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Old 10th December 2014, 06:16 AM   #7
A. G. Maisey
Join Date: May 2006
Posts: 4,889

Aussie cane knives are sharp on the opposite side to the hook.

After the cane has been burnt to get rid of excess foliage and snakes you cut and then turn the knife over and use the hook to throw the cane behind you. Its rotten work.

Like I said:- this knife is similar to the knives used in Oz to cut cane.

Interesting thing to me is that this knife has no ferrule. Balinese tools for cutting cane, grass, light scrub have either a solid ferrule, or a socket to accept the hilt. The construction of this knife shown appears to have no ferrule, which means that it seems not intended for any sort of heavy work, and certainly not as a weapon --- first bone you hit the hilt would split. Even knives intended to cut grass in Bali have ferrules --- in fact even the fruit knives and kitchen knives have ferrules.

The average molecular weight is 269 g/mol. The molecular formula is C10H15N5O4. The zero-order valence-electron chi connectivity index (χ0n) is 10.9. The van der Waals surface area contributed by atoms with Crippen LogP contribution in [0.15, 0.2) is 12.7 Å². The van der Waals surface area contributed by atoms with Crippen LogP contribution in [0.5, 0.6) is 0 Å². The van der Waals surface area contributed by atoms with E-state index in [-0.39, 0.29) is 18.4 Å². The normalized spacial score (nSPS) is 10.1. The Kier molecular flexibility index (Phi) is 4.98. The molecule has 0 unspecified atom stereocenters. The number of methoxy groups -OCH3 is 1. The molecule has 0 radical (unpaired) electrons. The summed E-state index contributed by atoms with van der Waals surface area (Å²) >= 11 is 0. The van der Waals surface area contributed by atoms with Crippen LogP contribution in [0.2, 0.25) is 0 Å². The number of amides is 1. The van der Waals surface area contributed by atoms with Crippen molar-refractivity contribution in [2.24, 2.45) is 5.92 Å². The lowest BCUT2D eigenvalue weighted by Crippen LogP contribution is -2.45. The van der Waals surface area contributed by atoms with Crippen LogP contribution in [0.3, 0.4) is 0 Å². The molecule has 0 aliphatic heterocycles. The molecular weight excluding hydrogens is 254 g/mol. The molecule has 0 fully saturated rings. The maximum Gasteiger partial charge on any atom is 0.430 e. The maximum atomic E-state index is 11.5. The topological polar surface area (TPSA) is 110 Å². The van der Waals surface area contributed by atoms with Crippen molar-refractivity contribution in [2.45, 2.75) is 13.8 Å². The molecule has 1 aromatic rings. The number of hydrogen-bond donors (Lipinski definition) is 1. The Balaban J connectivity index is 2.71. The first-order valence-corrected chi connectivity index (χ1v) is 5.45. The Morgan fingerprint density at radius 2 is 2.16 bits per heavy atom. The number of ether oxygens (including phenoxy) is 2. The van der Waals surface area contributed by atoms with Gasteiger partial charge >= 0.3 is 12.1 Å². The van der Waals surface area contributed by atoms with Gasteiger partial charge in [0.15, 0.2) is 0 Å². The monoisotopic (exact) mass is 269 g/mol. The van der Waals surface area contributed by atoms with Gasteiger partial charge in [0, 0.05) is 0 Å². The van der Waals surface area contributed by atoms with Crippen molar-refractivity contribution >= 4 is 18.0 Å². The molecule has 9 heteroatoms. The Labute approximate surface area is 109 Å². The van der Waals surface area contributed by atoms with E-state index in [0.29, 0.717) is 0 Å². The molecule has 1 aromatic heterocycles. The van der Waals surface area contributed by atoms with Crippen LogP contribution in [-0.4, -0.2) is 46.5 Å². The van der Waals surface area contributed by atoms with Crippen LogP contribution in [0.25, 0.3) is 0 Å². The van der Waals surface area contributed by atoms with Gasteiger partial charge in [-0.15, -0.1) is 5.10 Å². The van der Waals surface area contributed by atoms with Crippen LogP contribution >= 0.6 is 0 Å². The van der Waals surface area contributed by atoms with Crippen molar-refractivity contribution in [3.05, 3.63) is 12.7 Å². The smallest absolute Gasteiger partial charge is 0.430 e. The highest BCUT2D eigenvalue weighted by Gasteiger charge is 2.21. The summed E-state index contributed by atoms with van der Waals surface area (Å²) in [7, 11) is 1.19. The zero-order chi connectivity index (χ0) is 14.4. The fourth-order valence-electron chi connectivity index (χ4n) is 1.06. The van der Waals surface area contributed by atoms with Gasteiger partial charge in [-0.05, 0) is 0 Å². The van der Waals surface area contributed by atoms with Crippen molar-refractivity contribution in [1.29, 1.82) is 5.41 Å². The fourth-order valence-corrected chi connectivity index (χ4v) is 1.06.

So what was it designed to do?

Maybe harvesting some sort of fruit, or nuts?

Place a partial cut through the stem and use the hook to pull the fruit down?

No impact that way, hence no need for a ferrule.
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